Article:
Two-year German yields near zero as ECB injects cash
* Two-year German bond yields near one-year lows
* Banking sector gets ECB liquidity injection
* Analysts see slow healing process in money markets (Updates with ECB liquidity tender)
By Marius Zaharia
LONDON, June 17 (Reuters) - German two-year bond yields held near one-year lows on Tuesday as the European Central Bank released tens of billions of euros into the euro zone banking sector, anchoring short-term interest rates around the zero bound.
For the first time the ECB did not hold a weekly deposit tender to neutralise the effect of the bond purchases it made at the height of the crisis, effectively injecting back into the market the 108 billion it drained last week.
That was partly offset by banks taking less in one-week loans than last Tuesday at the ECB's regular offering of unlimited cash - 98 billion euros compared with 137 billion - but still represented a significant cash injection.
German two-year bond yields were a tad higher on the day at 0.037 percent, still close to the 0.027 percent hit on Monday, which was the lowest since the end of May 2013.
"We could see two-year yields dipping into negative territory," said ICAP strategist Philip Tyson, adding however that it would be only a temporary phenomenon as investors would eventually sell two-year bonds for longer-dated debt or paper from other issuers to get a positive return.
Germany and the Netherlands sold treasury bills at a negative yield on Monday, the direct result of the ECB cutting the rate it offers banks to keep their money in overnight deposits to minus 10 basis points.
The ECB's move is effectively penalising banks for not putting money to work. Negative T-bill yields means governments will pay investors back less than they borrowed when the paper comes due.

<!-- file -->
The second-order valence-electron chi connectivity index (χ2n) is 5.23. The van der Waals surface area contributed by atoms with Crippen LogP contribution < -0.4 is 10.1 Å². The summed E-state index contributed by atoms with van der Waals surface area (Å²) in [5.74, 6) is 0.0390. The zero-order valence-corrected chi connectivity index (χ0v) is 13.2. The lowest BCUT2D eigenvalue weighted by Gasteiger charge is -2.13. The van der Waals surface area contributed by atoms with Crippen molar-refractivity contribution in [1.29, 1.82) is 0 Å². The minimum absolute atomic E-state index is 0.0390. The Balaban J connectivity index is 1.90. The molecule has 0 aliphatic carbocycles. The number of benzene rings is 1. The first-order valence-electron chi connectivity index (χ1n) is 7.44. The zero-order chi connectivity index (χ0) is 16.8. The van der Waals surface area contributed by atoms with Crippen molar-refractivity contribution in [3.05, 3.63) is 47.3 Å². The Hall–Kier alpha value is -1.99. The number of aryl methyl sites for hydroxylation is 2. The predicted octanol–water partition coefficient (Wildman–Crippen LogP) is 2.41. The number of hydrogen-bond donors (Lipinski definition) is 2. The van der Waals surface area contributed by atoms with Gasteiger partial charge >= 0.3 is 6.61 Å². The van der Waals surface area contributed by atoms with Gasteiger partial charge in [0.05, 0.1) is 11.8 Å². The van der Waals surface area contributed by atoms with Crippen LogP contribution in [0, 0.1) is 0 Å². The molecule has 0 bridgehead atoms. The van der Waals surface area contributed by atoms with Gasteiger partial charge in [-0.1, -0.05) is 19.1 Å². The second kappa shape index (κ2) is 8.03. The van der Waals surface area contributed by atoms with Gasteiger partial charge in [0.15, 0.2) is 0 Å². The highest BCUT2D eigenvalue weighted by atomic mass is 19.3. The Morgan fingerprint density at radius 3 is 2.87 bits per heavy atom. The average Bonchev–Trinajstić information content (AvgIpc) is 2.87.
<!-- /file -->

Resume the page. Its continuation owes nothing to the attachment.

Policymakers hope negative rates in time will force money out of the financial system and into the real economy. But some analysts remain pessimistic.
"If you don't want to lend money to businesses because you don't trust the economic viability of companies you will not do it, no matter what incentives you get from the central bank," said Marius Daheim, chief strategist at Bayerische Landesbank.
"The credit channel is blocked ... People don't trust the economy because growth is feeble, inflation is low, household debt is pretty high and unemployment is high as well."
The fact that banks reduced their take-up by 40 billion euros just as the ECB released almost three times that sum into the market shows the euro zone banking system remains somewhat fragmented.
It means the ECB's cash withdrawals had mainly been funded by the higher-rated banks in the euro zone's healthier states, while lower-rated peripheral banks remain reliant on ECB liquidity. At the same time, money fails to flow smoothly from the core banks to the peripheral banks.
"That's been to various degree the issue of the interbank market since the Lehman crisis," said Simon Smith, chief economist at FXPro.
Negative deposit rates might in the future help reduce fragmentation, in a process that will lead to smaller ECB liquidity injections, shrinking the banking sector's spare cash and keeping money market rates positive.
"Some banks, maybe a small percentage, may decide to lend a bit more to the periphery. But we're talking about months, quarters, maybe a year," said Elwin de Groot, market economist at Rabobank. (Editing by Nigel Stephenson)